Microsoft expands Skype Translator beta to all comers

13 May 2015 | Author: | No comments yet »

Microsoft opens Skype Translator Preview to all, but still calls it a preview.

The Skype Translator service was made publicly available back in December, and Microsoft removed the sign-up requirement for the preview programme on Tuesday.Microsoft unveiled Skype Translator last May — it’s kind of like the babel fish from “The Hitchhiker’s Guide To The Galaxy,” that leech-like creature you stick in your ear that instantly translates any language to your native tongue in real-time. The company is making Skype Translator Preview available to everyone running Windows 8.1 and Windows 10 Preview, but keeping the “Preview” name intact. This means that users no longer have to be approved before downloading the app, and can now freely use Skype Translator to translate English, Spanish, Italian and Mandarin in real time.

Microsoft said that Skype Translator is available to all, but you will need to be using a Windows 8.1 or Windows 10-powered PC or tablet to access the service. Both provide near real-time translation, with the IM component taking what you type and delivering it directly to the recipient in the language of their choice after you hit ‘send.’ Skype’s Translator team originally started letting people test the preview software last December, and they’ve since made progress by refining the original translation and also offering up new languages consistently. At the time, I was impressed with Skype Translator Preview’s ability to deliver translated English audio to her and spoken Spanish translation to me instantly. User testing is likely a key ingredient in further progressing the translator’s efficacy, so this wider beta launch should mean that both it’s closer to being ready to prime time, and that it’s about to get smarter, faster thanks to a sizeable user pool increase. Skype Translator has a ton of useful features: You can call almost anyone who has Skype, and Translator will translate your conversation into another language in real-time — you’ll hear the speech translated in your native language and you can also read it in a chat box, as Skype provides full on-screen transcripts of your calls.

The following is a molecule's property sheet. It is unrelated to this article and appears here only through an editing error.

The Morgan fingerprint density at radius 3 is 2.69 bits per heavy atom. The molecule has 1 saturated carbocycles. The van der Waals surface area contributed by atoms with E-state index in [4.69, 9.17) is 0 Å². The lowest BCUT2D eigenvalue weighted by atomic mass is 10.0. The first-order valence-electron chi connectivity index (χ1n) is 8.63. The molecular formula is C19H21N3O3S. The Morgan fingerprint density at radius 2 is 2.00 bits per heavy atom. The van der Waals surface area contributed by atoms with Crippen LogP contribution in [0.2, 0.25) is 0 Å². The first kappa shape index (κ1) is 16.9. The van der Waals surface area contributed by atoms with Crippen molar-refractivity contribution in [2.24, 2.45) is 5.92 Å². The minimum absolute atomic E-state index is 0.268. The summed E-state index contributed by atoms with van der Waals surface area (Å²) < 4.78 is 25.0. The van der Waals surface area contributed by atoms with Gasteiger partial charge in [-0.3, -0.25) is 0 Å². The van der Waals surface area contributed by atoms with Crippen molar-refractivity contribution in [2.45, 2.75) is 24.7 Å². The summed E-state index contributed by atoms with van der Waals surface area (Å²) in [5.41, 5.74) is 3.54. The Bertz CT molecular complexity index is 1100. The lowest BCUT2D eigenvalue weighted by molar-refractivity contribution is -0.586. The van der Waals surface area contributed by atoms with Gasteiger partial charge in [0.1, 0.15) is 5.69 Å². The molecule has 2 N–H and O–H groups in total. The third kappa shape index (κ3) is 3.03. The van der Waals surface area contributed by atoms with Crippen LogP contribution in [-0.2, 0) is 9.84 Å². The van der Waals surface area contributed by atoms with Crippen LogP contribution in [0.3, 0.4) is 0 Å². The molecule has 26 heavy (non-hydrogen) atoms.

Early adopters have provided feedback to Microsoft over the course of the past five months, and now it’s time for everyone to test Skype Translator and see if it really will change the way we communicate. In December, Peter Lee, corporate vice president of Microsoft Research, told me the system does try to make sense of the words, “It’s not good enough to just get all the words you’re saying, [you] have to understand a little bit about the words,” he said. Microsoft’s Skype Translator app is only available on Windows right now, and you’ll need a Windows 8 or Windows 10 PC to download the app from the Windows Store. An application like this could certainly help break down the language barriers between many people and ultimately bring the world closer together, but more importantly, it could save lives.

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